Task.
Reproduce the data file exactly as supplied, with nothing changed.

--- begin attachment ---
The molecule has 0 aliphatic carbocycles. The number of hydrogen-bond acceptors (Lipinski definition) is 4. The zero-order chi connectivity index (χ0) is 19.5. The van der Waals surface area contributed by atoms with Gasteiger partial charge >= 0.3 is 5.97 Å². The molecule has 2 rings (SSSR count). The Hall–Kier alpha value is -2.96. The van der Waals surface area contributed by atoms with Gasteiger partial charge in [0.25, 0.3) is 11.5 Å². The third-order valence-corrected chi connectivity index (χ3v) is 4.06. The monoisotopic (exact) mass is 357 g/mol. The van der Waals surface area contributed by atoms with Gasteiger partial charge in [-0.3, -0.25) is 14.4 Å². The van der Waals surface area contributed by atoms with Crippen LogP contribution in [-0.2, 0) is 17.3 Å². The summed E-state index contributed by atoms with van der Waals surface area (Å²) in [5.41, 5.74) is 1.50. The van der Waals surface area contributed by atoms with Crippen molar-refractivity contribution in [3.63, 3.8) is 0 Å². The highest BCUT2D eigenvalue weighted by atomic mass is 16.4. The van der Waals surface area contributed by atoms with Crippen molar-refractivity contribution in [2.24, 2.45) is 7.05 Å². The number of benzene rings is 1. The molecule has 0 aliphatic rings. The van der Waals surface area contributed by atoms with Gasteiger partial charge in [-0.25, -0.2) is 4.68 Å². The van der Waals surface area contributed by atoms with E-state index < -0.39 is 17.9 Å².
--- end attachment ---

The molecule has 0 aliphatic carbocycles. The number of hydrogen-bond acceptors (Lipinski definition) is 4. The zero-order chi connectivity index (χ0) is 19.5. The van der Waals surface area contributed by atoms with Gasteiger partial charge >= 0.3 is 5.97 Å². The molecule has 2 rings (SSSR count). The Hall–Kier alpha value is -2.96. The van der Waals surface area contributed by atoms with Gasteiger partial charge in [0.25, 0.3) is 11.5 Å². The third-order valence-corrected chi connectivity index (χ3v) is 4.06. The monoisotopic (exact) mass is 357 g/mol. The van der Waals surface area contributed by atoms with Gasteiger partial charge in [-0.3, -0.25) is 14.4 Å². The van der Waals surface area contributed by atoms with Crippen LogP contribution in [-0.2, 0) is 17.3 Å². The summed E-state index contributed by atoms with van der Waals surface area (Å²) in [5.41, 5.74) is 1.50. The van der Waals surface area contributed by atoms with Crippen molar-refractivity contribution in [3.63, 3.8) is 0 Å². The highest BCUT2D eigenvalue weighted by atomic mass is 16.4. The van der Waals surface area contributed by atoms with Crippen molar-refractivity contribution in [2.24, 2.45) is 7.05 Å². The number of benzene rings is 1. The molecule has 0 aliphatic rings. The van der Waals surface area contributed by atoms with Gasteiger partial charge in [-0.25, -0.2) is 4.68 Å². The van der Waals surface area contributed by atoms with E-state index < -0.39 is 17.9 Å².